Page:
Europe: The End of a Miracle

The prescription for curing recession and inflation varies from country to country, but the results are remarkably similar

EUROPE:

THE “ECONOMIC MIRACLE” of Western Europe has been supplanted in recent months by economic decay. Nowhere is this more evident than in West Germany, once “the industrial engine of Europe.” On April 12, the five leading German economic research institutes officially declared their nation to be in the worst recession in its postwar history. They predicted that the gross national product would actually shrink by 1.5 percent this year, a decline that would be accompanied by unprecedented levels of unemployment. In prior years, Germany not only had full employment but had imported 2 million “gastarbeiter”—guest workers—from Turkey, Yugoslavia, and Greece to service its burgeoning industry. By last February, however, more than 1.3 million German workers were unemployed, and the number was expected to increase each month. Housing and industrial construction fell at an accelerating rate in the first quarter of this year, which indicated that there would be no immediate relief. As German exports fell, the balance of payments with other nations disintegrated, and Germany wound up 1980 with a $15 billion deficit, the largest in twenty years. And the once impregnable deutschmark has lost almost a third of its value against the dollar since the beginning of 1980.

The research institutes agreed on the causes as well as the dimensions of the German decline. They concluded that the recession and all its consequences proceeded mainly from the shock of OPEC’s raising the price of crude oil by more than 50 percent during the previous year. Since Germany imports nearly all its oil, the sharply higher oil prices drained from the economy huge amounts of money that could have been used for more productive purposes. The research institutes further agreed that the effects of this oil shock were intensified by the tightmoney policies of the Bundesbank, the German central bank, which made it far more difficult for German businesses to finance the added oil burden. As the economy worsened, with no relief in sight, an uncharacteristically public dispute broke out between Chancellor Helmut Schmidt, who blamed the Bundesbank for stifling the economy with high interest rates, and the Bundesbank, whose president criticized the Chancellor’s plans to spend his way into increased employment.

The oil hypothesis proved a convenient and politically palatable explanation of the sudden weakness of the German economy. But OPEC could not be so easily blamed for similar phenomena occurring elsewhere in Europe. Consider, for example, the crash across the English Channel. The British recession, the most severe since the Great Depression of the 1930s, was, if anything, more serious than Germany’s. By last April, unemployment had risen to 10.4 percent of the work force. More than 2.5 million workers were unemployed, with little prospect of re-employment. An additional 370,000 unemployed workers were enrolled in government retraining programs, and if these workers were included, the unemployment rate would approach 12 percent. Indeed, there were fewer people working in England in April than at any time since World War II. And the number of workers joining the ranks of the unemployed was increasing at the rate of 65,000 a month. Not only did the entire British economy shrink in 1980 by nearly 3 percent— despite double-digit inflation —but manufacturing output declined by some 15 percent. By this spring, entire industries had begun to disappear, and the plight of many industrial cities in the north of England, Wales, and Northern Ireland could only be described as fullblown depression.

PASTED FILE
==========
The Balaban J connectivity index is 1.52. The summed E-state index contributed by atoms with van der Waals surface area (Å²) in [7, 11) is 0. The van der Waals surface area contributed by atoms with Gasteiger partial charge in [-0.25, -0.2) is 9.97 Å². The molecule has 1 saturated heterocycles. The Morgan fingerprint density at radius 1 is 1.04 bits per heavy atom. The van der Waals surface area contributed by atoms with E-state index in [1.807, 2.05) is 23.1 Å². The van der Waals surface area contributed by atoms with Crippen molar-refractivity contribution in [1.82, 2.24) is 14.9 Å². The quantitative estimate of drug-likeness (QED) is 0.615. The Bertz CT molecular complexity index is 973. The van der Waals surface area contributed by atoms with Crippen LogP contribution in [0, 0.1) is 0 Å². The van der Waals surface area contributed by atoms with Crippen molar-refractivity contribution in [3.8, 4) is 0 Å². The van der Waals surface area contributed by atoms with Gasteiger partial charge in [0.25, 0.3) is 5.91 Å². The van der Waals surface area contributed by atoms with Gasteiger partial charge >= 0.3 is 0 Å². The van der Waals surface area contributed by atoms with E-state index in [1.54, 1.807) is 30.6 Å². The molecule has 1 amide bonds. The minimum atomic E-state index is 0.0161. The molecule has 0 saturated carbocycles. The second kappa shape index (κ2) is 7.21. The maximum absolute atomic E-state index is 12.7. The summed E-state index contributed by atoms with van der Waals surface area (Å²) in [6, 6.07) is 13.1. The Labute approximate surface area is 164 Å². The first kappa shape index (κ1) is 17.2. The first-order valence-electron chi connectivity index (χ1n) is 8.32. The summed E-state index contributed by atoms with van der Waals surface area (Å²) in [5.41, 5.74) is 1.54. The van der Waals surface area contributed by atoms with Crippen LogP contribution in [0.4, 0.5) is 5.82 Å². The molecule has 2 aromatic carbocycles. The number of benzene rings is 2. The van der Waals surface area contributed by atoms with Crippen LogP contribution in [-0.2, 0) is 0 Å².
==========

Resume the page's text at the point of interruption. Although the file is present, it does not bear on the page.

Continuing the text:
Unlike Germany, however, England was not hurt by higher oil prices. Its fields in the North Sea produced an average of 1.6 million barrels a day in 1980, making England a net exporter of oil. The OPEC oil shock, with prices increasing to more than $40 a barrel, substantially improved Britain’s balance of payments, strengthened the pound, and enriched the British Treasury by more than $8 billion in taxes and royalties in 1980, more than the previous two years combined. Why, then, the economic disaster? British economists and politicians of all ideological hues were in remarkable agreement in laying responsibility squarely on the policies of the Thatcher Government. Mrs. Thatcher, an unrelenting advocate of monetarism and a species of “supply-side” economics, sought to combat inflation by slowing the growth of the money supply and by cutting both taxes and government expenditures. In her view, inflation was purely a monetary phenomenon —froth that could be blown off without spilling the glass. The unexpected result of her program, however, was an astounding increase in the money supply and the advent of soaring interest rates. Even economists in the camp of Prime Minister Thatcher more or less agreed that her policies were responsible for the collapse of the British economy. But they argued that it was necessary first to depress the economy sharply in order to drive out its inflation, and suggested that they had gone amiss only in using the wrong measure of money supply.